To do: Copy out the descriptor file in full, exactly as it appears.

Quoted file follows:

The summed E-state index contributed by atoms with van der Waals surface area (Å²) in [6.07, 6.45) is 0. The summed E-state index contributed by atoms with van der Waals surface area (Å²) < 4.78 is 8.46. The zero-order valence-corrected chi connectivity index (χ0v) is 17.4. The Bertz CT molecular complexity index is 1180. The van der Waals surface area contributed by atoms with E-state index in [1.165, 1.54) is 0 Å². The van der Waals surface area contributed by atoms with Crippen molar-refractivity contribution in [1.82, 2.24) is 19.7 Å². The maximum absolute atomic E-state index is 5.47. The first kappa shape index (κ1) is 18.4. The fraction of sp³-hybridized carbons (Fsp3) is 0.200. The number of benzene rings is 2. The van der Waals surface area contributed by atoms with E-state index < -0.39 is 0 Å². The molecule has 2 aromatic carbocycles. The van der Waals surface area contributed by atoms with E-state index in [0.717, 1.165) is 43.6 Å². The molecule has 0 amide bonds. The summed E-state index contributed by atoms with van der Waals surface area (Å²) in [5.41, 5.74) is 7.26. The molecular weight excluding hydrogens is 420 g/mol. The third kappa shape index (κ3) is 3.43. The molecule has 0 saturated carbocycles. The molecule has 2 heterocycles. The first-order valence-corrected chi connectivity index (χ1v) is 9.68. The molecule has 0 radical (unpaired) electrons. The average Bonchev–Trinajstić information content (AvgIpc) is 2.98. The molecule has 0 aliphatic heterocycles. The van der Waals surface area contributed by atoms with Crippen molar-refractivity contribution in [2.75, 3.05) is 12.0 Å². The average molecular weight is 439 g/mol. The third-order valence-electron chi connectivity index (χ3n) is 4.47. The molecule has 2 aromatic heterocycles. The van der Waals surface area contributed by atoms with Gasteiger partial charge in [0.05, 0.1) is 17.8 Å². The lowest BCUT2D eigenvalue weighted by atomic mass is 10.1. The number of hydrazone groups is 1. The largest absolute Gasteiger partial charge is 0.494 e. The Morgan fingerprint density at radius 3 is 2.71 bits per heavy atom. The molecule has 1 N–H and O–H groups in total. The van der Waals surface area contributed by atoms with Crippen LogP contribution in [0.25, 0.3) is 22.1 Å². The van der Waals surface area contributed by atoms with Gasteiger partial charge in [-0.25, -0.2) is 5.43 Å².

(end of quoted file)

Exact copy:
The summed E-state index contributed by atoms with van der Waals surface area (Å²) in [6.07, 6.45) is 0. The summed E-state index contributed by atoms with van der Waals surface area (Å²) < 4.78 is 8.46. The zero-order valence-corrected chi connectivity index (χ0v) is 17.4. The Bertz CT molecular complexity index is 1180. The van der Waals surface area contributed by atoms with E-state index in [1.165, 1.54) is 0 Å². The van der Waals surface area contributed by atoms with Crippen molar-refractivity contribution in [1.82, 2.24) is 19.7 Å². The maximum absolute atomic E-state index is 5.47. The first kappa shape index (κ1) is 18.4. The fraction of sp³-hybridized carbons (Fsp3) is 0.200. The number of benzene rings is 2. The van der Waals surface area contributed by atoms with E-state index < -0.39 is 0 Å². The molecule has 2 aromatic carbocycles. The van der Waals surface area contributed by atoms with E-state index in [0.717, 1.165) is 43.6 Å². The molecule has 0 amide bonds. The summed E-state index contributed by atoms with van der Waals surface area (Å²) in [5.41, 5.74) is 7.26. The molecular weight excluding hydrogens is 420 g/mol. The third kappa shape index (κ3) is 3.43. The molecule has 0 saturated carbocycles. The molecule has 2 heterocycles. The first-order valence-corrected chi connectivity index (χ1v) is 9.68. The molecule has 0 radical (unpaired) electrons. The average Bonchev–Trinajstić information content (AvgIpc) is 2.98. The molecule has 0 aliphatic heterocycles. The van der Waals surface area contributed by atoms with Crippen molar-refractivity contribution in [2.75, 3.05) is 12.0 Å². The average molecular weight is 439 g/mol. The third-order valence-electron chi connectivity index (χ3n) is 4.47. The molecule has 2 aromatic heterocycles. The van der Waals surface area contributed by atoms with Gasteiger partial charge in [0.05, 0.1) is 17.8 Å². The lowest BCUT2D eigenvalue weighted by atomic mass is 10.1. The number of hydrazone groups is 1. The largest absolute Gasteiger partial charge is 0.494 e. The Morgan fingerprint density at radius 3 is 2.71 bits per heavy atom. The molecule has 1 N–H and O–H groups in total. The van der Waals surface area contributed by atoms with Crippen LogP contribution in [0.25, 0.3) is 22.1 Å². The van der Waals surface area contributed by atoms with Gasteiger partial charge in [-0.25, -0.2) is 5.43 Å².